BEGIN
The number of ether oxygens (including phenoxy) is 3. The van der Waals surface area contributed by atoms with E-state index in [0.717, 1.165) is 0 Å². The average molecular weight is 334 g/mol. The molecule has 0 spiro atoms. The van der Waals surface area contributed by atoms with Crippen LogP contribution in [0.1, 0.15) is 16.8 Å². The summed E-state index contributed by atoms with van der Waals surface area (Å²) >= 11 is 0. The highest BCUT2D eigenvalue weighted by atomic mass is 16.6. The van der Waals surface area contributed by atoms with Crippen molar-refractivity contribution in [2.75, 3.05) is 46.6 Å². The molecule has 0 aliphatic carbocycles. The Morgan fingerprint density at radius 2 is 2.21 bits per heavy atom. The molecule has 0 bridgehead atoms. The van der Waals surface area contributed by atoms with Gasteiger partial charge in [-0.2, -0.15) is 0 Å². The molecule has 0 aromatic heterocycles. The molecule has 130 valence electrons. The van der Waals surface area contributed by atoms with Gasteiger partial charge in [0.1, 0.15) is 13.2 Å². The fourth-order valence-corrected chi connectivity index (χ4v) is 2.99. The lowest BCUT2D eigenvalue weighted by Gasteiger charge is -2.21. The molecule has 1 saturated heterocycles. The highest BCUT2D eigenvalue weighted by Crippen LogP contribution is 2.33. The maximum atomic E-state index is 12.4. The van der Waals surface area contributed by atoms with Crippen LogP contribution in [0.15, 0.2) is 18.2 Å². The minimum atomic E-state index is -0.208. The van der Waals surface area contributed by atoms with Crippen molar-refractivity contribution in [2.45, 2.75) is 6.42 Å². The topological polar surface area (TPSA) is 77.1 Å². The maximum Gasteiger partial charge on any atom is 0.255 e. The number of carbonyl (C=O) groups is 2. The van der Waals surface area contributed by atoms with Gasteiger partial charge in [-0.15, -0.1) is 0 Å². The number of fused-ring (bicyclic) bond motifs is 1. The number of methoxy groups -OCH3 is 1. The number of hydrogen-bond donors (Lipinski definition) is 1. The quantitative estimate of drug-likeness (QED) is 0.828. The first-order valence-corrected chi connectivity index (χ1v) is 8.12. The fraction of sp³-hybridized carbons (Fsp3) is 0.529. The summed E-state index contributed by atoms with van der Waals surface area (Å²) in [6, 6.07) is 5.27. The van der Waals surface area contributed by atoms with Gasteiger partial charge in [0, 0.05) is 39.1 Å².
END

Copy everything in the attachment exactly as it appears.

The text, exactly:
The number of ether oxygens (including phenoxy) is 3. The van der Waals surface area contributed by atoms with E-state index in [0.717, 1.165) is 0 Å². The average molecular weight is 334 g/mol. The molecule has 0 spiro atoms. The van der Waals surface area contributed by atoms with Crippen LogP contribution in [0.1, 0.15) is 16.8 Å². The summed E-state index contributed by atoms with van der Waals surface area (Å²) >= 11 is 0. The highest BCUT2D eigenvalue weighted by atomic mass is 16.6. The van der Waals surface area contributed by atoms with Crippen molar-refractivity contribution in [2.75, 3.05) is 46.6 Å². The molecule has 0 aliphatic carbocycles. The Morgan fingerprint density at radius 2 is 2.21 bits per heavy atom. The molecule has 0 bridgehead atoms. The van der Waals surface area contributed by atoms with Gasteiger partial charge in [-0.2, -0.15) is 0 Å². The molecule has 0 aromatic heterocycles. The molecule has 130 valence electrons. The van der Waals surface area contributed by atoms with Gasteiger partial charge in [0.1, 0.15) is 13.2 Å². The fourth-order valence-corrected chi connectivity index (χ4v) is 2.99. The lowest BCUT2D eigenvalue weighted by Gasteiger charge is -2.21. The molecule has 1 saturated heterocycles. The highest BCUT2D eigenvalue weighted by Crippen LogP contribution is 2.33. The maximum atomic E-state index is 12.4. The van der Waals surface area contributed by atoms with Crippen LogP contribution in [0.15, 0.2) is 18.2 Å². The minimum atomic E-state index is -0.208. The van der Waals surface area contributed by atoms with Crippen molar-refractivity contribution in [2.45, 2.75) is 6.42 Å². The topological polar surface area (TPSA) is 77.1 Å². The maximum Gasteiger partial charge on any atom is 0.255 e. The number of carbonyl (C=O) groups is 2. The van der Waals surface area contributed by atoms with Gasteiger partial charge in [-0.15, -0.1) is 0 Å². The number of fused-ring (bicyclic) bond motifs is 1. The number of methoxy groups -OCH3 is 1. The number of hydrogen-bond donors (Lipinski definition) is 1. The quantitative estimate of drug-likeness (QED) is 0.828. The first-order valence-corrected chi connectivity index (χ1v) is 8.12. The fraction of sp³-hybridized carbons (Fsp3) is 0.529. The summed E-state index contributed by atoms with van der Waals surface area (Å²) in [6, 6.07) is 5.27. The van der Waals surface area contributed by atoms with Gasteiger partial charge in [0, 0.05) is 39.1 Å².